Statement of Foundation President, Ambassador Kenneth M. Quinn
On behalf of our Chairman John Ruan III, all of the World Food Prize Laureates and our Council of Advisors, the World Food Prize Foundation extends its deepest condolences to the family of Dr. B.R. Barwale, who passed away on July 23, 2017.
The World Food Prize honored Dr. Barwale, known as the Father of India’s Seed Industry, for his innovative scientific and entrepreneurial efforts in transforming the face of Indian agriculture. He led the development and distribution of high-yielding hybrid seeds from the late 1950s through the following 50 years.
I had the opportunity to visit Dr. Barwale in 2010 and see firsthand his impressive business operation in Mumbai, the modern biotechnology research institute he had created, as well as the amazing free eye clinic that he had built near Jalna. An extremely humble man, Dr. Barwale had an enormous impact on his community and his country, beginning with India’s struggle for independence.
B.R. Barwale was born into a small agricultural family in Hingoli/Jalna in 1931 when India was still under British control, at a time when most family farms operated on a few acres of land, incomes were small, debts were high, and yields often failed to suffice even for the household that produced them.
As a young farmer, Barwale began breeding and selecting high-yielding okra seeds, which he planted on his farm and also sold to other farmers. By 1961, his success had attracted the attention of the Rockefeller Foundation, which was cooperating with the Indian Council of Agricultural Research to build a private-sector seed industry in the country. Over the next three years, Barwale marketed hybrid corn and sorghum in addition to his own okra seeds.
He founded a hybrid seed company in 1964 – “Mahyco” – which targeted small-scale farms like the one he grew up on. His hope was to encourage food production and the agricultural industry by extensively involving smallholders. Barwale incorporated education and training into his distribution methods by traveling the country and giving demonstrations in rural areas. He assisted farmers in financing investments in their plots and farm technology, which led him to chair the Jalna People’s Cooperative Bank in 1965.
Mahyco initiated its own research program to test new India-specific hybrids, the quality of which drew the attention of the government. Dr. Barwale joined Seed Review Team, which outlined the development of the private seed industry across India. As Mahyco’s increasing profits were reinvested in research during the 1970s, and the product line expanded to more than 30 crop species, Barwale continued to consult with government regulators and private entrepreneurs to create a larger field of competition among India’s quality hybrid-seed producers.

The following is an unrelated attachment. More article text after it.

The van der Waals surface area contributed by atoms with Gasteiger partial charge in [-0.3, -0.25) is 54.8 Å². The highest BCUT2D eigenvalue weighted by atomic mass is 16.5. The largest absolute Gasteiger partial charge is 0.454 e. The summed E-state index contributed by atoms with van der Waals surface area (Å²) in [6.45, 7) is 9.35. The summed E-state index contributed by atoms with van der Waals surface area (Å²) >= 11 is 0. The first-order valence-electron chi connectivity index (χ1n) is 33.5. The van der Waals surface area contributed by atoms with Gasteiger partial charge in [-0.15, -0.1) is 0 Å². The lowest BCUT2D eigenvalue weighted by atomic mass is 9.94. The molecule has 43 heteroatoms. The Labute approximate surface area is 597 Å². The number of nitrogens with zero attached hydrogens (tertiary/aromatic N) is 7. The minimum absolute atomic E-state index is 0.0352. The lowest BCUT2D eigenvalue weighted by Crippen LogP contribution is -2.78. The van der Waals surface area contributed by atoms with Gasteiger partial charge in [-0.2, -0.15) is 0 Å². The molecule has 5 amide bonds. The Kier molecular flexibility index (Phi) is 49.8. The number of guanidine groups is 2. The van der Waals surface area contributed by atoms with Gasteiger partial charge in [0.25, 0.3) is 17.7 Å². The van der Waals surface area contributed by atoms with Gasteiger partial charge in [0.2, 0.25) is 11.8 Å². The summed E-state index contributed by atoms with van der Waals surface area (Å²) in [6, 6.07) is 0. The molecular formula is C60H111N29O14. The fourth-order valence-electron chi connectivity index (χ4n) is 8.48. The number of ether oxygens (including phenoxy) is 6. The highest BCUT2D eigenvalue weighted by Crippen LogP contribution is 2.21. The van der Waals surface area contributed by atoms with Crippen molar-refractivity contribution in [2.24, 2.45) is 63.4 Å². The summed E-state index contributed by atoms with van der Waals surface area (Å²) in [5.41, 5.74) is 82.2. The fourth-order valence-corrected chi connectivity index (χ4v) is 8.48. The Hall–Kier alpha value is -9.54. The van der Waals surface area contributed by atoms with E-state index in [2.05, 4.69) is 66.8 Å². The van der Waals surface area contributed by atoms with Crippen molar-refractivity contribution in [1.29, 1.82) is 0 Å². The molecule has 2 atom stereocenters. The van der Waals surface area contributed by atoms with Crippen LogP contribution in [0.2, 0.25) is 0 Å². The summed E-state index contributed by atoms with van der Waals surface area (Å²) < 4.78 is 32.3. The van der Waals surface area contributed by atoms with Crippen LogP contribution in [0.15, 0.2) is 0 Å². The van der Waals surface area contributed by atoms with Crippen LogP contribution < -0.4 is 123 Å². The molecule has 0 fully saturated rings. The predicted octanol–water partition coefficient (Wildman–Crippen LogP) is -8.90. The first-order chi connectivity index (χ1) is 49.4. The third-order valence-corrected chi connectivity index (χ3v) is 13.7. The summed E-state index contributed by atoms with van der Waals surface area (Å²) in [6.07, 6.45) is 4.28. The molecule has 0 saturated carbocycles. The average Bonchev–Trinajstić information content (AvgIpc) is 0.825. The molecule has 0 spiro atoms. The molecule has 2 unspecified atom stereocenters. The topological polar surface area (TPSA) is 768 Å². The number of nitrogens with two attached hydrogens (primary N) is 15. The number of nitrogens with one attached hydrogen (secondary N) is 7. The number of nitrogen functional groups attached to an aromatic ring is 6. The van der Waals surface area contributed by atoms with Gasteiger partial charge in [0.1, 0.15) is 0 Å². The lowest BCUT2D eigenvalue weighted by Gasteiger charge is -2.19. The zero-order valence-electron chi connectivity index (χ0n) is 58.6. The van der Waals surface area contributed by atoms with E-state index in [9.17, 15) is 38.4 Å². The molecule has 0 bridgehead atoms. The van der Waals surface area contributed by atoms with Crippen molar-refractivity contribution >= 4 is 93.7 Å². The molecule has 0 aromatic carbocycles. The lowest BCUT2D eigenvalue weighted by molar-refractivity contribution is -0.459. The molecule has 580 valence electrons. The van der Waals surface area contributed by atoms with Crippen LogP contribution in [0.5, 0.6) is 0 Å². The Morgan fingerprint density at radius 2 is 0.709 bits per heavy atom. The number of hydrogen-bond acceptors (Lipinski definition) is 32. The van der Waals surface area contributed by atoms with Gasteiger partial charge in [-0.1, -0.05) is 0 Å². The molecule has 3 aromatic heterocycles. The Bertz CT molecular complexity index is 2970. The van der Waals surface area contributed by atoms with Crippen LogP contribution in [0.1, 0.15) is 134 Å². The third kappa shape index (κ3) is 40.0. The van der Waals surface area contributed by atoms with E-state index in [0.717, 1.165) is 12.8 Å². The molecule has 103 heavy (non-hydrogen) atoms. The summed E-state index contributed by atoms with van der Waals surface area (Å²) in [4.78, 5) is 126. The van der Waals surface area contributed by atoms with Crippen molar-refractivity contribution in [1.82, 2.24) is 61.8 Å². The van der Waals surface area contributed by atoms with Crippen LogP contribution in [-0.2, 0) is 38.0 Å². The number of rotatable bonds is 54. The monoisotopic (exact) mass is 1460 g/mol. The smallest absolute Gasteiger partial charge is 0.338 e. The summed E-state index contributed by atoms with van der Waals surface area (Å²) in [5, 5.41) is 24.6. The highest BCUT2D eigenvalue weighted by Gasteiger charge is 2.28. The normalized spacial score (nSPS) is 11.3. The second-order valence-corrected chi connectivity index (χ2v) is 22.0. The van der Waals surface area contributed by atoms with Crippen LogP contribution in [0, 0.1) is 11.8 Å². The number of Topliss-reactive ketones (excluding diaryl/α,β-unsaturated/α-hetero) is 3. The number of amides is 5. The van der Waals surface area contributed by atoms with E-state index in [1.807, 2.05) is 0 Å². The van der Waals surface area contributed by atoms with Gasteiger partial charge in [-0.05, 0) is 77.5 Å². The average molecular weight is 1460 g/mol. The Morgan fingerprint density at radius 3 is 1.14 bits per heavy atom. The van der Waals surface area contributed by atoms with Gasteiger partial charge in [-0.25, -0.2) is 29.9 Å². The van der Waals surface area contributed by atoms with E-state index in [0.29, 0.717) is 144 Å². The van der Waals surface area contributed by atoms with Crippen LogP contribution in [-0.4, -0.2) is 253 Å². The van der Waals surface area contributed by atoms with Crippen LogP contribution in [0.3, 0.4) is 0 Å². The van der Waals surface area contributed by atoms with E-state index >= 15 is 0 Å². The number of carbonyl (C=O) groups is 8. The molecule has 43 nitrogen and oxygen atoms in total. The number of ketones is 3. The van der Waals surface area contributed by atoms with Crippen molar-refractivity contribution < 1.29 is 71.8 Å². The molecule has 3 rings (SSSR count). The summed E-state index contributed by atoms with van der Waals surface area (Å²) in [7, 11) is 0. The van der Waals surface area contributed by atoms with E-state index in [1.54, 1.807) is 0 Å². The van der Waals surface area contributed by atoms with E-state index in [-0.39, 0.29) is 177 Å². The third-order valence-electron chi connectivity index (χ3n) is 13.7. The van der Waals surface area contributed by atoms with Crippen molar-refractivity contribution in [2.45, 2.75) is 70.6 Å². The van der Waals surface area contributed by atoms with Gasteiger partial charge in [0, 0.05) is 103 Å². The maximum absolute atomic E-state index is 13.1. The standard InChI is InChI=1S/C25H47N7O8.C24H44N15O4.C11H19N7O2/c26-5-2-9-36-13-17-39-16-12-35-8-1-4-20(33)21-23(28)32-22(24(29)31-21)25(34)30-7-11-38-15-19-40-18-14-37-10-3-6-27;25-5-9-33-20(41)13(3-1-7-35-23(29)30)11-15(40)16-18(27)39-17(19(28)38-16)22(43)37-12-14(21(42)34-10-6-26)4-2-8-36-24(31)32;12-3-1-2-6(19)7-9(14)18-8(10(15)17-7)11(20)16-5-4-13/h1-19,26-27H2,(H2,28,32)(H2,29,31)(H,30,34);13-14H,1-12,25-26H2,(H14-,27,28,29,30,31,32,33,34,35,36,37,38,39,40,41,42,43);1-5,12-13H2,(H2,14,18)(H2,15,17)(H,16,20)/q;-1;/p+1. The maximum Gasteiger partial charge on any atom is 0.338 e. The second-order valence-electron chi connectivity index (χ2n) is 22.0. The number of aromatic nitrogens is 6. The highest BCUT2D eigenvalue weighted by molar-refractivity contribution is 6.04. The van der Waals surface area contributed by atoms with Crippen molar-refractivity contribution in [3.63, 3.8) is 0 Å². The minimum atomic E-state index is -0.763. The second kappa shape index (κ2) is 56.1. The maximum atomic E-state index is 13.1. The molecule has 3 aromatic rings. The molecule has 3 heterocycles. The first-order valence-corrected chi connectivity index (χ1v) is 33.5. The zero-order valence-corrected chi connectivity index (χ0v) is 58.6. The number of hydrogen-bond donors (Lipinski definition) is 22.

Dr. Barwale’s momentous contribution to expanding the private seed industry in India resulted in over 100 private companies producing and marketing hybrid seeds to India’s farmers by the late 1990s. The level of seed distributed was more than 40 times what it had been in the early 1950s.
By the time he received the World Food Prize in 1998, over half of India’s food crops were grown using domestically produced seed, and a significant amount of privately developed crop seed was exported outside of India. Following the World Food Prize, he received the Indian government’s 2001 Padma Bhushan award for outstanding commercial and economic achievement, and the Chirmule Award in 2006 for his outstanding contribution to Indian Agriculture. He was also extensively involved in training other developing countries’ seed growers in building strong private seed industries.
A remarkable humanitarian, Dr. Barwale created the Mahyco Research Foundation (later known as the Barwale Foundation) to support scientific research in areas crucial to supporting India’s growing population. He also built the Shri Ganapati Netralaya in 1992, a state-of-the-art eye hospital in Jalna that specializes in consultations, surgeries, and postgraduate medical training. As a youth in 1947, he sacrificed and put his life at stake in India’s struggle for independence -- for which he was recognized by the President of India in 2006. In 2010, Babasaheb Ambedkar Marathwada University conferred on him an honorary doctorate.
Envisioning and constructing a strong agricultural economy capable of sustaining food production in his country for current generations and in the future is Dr. B.R. Barwale’s magnanimous legacy to India and to the world. His achievements will continue to be enshrined at the World Food Prize Foundation so that all will know of his extraordinary contributions.
Prior to his passing Dr. Barwale prepared a written submission for our new Borlaug Blog series and it was scheduled to be posted in September. As a special tribute to Dr. Barwale we are, today, releasing what may be among his final words on the impact of the Green Revolution in India.